An executor is the individual appointed to administer someone’s Last Will and Testament. An executor of a New York estate is not expected to administer a decedent’s estate for free. Executors receive a set commission, paid out of the estate. Commissions are calculated as a percentage of the value of the “probate estate,” less any specific legacies, bequests, and devises. The probate estate is all property held in the decedent’s sole name at the time of death. Thus, the probate estate does not include jointly held accounts or real property with rights of survivorship. Likewise, any account naming a beneficiary is paid directly to the beneficiary and not to the estate. This usually means pension plans, life insurance, transfer on death accounts, and IRAs are not part of the probate estate. Notably, a Last Will and Testament can provide a different fee structure, superseding the statute. Executors also have the option of waiving compensation.
The Surrogate’s Court Procedure Act sets forth the statutory commission rates in New York. The commission rate for each executor is 5% on the first $100,000 in the estate, 4% on the next $200,000, 3% on the next $700,000, 2.5 % on the next $4,000,000 and 2% on any amount above $5,000,000. To illustrate, if the value of a New York estate is $1,000,000 and there is one executor, the commission is calculated as follows:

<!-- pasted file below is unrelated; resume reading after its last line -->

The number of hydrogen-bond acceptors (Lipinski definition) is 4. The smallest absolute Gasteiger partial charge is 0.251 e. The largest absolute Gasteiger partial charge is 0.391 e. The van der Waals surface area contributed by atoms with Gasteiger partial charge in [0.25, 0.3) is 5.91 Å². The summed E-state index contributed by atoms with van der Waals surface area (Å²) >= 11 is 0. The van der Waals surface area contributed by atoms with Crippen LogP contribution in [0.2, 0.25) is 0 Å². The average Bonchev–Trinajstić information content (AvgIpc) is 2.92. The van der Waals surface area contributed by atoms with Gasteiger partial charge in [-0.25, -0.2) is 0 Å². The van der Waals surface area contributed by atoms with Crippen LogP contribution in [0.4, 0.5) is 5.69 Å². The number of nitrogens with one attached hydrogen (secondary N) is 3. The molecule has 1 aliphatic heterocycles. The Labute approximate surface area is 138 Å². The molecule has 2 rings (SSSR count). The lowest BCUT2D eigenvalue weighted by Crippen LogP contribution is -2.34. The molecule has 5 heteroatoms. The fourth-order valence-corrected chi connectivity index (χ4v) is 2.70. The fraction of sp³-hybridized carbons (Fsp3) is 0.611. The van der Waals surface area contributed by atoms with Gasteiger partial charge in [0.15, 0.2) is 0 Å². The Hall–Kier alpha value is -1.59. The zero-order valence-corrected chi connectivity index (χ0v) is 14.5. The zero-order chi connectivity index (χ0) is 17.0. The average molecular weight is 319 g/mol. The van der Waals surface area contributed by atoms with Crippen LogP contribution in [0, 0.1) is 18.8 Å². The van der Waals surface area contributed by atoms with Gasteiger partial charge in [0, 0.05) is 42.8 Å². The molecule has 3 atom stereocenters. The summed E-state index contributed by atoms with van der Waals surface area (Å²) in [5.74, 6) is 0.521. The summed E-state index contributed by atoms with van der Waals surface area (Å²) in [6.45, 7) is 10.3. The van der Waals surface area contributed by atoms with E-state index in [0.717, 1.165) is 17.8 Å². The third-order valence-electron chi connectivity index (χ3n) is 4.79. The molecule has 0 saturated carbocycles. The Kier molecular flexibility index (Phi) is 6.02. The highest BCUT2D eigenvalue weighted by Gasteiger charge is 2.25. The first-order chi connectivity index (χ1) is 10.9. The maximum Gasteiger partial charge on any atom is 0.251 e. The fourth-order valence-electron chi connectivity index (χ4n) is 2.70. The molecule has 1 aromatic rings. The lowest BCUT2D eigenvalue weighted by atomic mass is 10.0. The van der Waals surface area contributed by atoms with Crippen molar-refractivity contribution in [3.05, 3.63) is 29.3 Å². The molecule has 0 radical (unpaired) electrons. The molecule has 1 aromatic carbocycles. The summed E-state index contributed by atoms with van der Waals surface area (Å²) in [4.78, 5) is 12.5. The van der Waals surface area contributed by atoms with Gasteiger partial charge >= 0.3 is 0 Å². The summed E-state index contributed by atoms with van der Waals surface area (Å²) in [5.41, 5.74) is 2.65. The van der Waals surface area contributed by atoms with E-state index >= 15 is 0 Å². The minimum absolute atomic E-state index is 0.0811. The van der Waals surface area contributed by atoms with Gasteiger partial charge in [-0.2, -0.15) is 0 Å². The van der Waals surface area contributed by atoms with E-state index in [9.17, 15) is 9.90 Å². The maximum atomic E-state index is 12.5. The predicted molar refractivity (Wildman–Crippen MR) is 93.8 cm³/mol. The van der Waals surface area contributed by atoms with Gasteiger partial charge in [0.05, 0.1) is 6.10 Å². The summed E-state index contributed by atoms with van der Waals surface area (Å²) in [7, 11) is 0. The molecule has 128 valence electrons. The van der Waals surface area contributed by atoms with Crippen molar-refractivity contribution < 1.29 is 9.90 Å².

$100,000 x 5% = $5,000
$200,000 x 4% = $8,000
$700,000 x 3% = $21,000
If the estate has multiple executors, they may each receive a commission – depending on the size of the estate.
- If the probate estate is less than $100,000, the commissions must be split between the executors according to the services rendered by them.
- If the probate estate is at least $100,000 but less than $300,000, two executors are each entitled to a full commission. If there are more than two executors, the commissions are divided according to the services rendered.
- If the probate estate is more than $300,000, three executors receive full commissions. If there are more than three executors, they must split three full commissions according to the services rendered.
Properly administering an estate and serving as an executor can be complicated. An executor has a fiduciary duty and may face legal liability if they squander assets or don’t act in the best interest of the estate. If designated as an executor, you should discuss your duties and commission with an experienced estates attorney.